Sweet success for Carnegie Mellon tennis at UAA championship

This past weekend, the Carnegie Mellon’s men’s and women’s tennis teams both competed in the University Athletic Association Championships held at Emory University in Atlanta. Both teams turned in solid performances, as the women’s team grabbed second place while the men’s team brought home third.

The women, ranked 12th nationally and seeded second among the eight teams in the conference, began the tournament on Friday by breezing past Brandeis University. The Tartans won all nine matches — six singles and three doubles — that they competed in.

The shutout set up a semifinal match with number-15-ranked University of Chicago. Senior Alison Liu (7–5, 6–1) and sophomore Samantha Schultz (6–3, 7–5) each won their singles matches. And just as they had the day before, Carnegie Mellon swept the three doubles matches: Sophomore Amy Staloch and junior Mona Iyer defeated their opponents 8–2, and Schultz and first-year Sheena David won 9–8 (7–4). Liu and first-year Kelly Namakura rounded out the doubles play by beating their Chicago opponents 8–2.

“Our doubles play was awesome this weekend,” said head coach Andrew Girard. “The girls have worked hard all week, and during the matches they communicated a lot; they were supporting each other all the time. It was just great teamwork.”

The team’s 5–2 win over the Maroons sent the Tartans into the UAA championship match, where they faced the number-one team in Division III and the tournament’s host, Emory University.

Again, the women’s team excelled in the doubles matches as both Staloch and Iyer and Liu and Namakura each downed their opponents 8–4 and 9–8 (7–5), respectively. However, in singles, Emory swept the women in all six matches, as the Tartans took second-place in the tournament. Despite the finals loss, the team won a place in Carnegie Mellon’s record book.

“It was the best finish in school history,” Girard said. “That was one of the goals we had going into this weekend was to finish in the top two and we did that.”

The men’s team also left Atlanta with a piece of school history.

Seeded sixth, the Tartans drew the third seed and the 29th-ranked team in the nation, the University of Chicago, for their first-round opponent.

First-year Yirun Liu, sophomore Andrew Clearfield, juniors Jordan Koslosky and Anthony Robinson, and senior Carl Yang all won their singles matches, while Clearfield and sophomore Stephen Kuhn triumphed over their Chicago counterparts 8–3 in their doubles match. The 5–2 team score gave Carnegie Mellon the upset victory.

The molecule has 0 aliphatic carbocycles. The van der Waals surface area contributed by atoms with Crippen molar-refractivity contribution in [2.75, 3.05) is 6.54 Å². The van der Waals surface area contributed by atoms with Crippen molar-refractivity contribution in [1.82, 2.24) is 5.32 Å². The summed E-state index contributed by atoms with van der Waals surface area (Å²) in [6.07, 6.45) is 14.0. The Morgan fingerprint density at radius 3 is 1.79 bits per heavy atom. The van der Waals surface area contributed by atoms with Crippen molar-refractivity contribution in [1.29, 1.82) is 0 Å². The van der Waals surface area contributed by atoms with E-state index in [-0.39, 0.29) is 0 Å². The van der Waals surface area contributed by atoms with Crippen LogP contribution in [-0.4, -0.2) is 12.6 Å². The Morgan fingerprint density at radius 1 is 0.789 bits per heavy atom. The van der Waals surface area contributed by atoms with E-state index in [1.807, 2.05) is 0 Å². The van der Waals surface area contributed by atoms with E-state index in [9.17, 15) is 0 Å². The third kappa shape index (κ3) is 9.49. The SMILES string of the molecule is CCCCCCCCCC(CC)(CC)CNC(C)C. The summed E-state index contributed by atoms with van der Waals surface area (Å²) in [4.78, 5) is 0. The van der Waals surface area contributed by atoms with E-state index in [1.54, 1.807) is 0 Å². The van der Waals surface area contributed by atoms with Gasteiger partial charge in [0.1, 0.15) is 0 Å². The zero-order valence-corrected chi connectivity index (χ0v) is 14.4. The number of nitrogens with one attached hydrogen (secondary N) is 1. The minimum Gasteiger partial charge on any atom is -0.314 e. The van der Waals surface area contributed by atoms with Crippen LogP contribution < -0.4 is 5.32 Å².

“It was a nice bit of momentum for us,” Yang said.

The Tartans needed that momentum going into their match where they faced the number-two-seeded Washington University Bears, who were ranked eighth in the nation.

Poor weather limited the semifinal match to just singles, and the Tartans were swept 4–0.

“It felt like everyone played hard but the matches just didn’t go our way,” Yang said.

Despite the loss to Washington, the Tartans still had a chance to pull off an impressive finish. They had already manufactured one upset in defeating the third-seeded Maroons. A second upset, this time against the fourth-seed New York University Violets in a Sunday match, gave the team a third-place finish in the tournament.

Behind singles wins by Clearfield (6–0, 6–3), Kuhn (7–6, 6–3), Yang (6–4, 6–1), and Koslosky (7–6, 7–0), the Tartans put themselves in position for a win in the third-place match. Yang and junior Dan Munoz’s 9–7 defeat of their New York University opponents in the doubles competition proved to be the difference in the team’s 4–3 victory.

By taking third, the men’s team tied for the school’s highest finish in the conference tournament. The third-place finish combined with the quality of their opponents made the tournament a success.

“We were happy we pulled that out because we lost to both NYU and Chicago earlier this year,” Yang said. “So overall it was a pretty good tournament for us to finish third.”
Although conference play ended with the tournament’s conclusion on Sunday, both teams have the postseason in mind.

“The women are in the NCAA [tournament] for sure and the guys are kind of more on the bubble,” Girard said. “We’ll find out in a week if they make it or not.”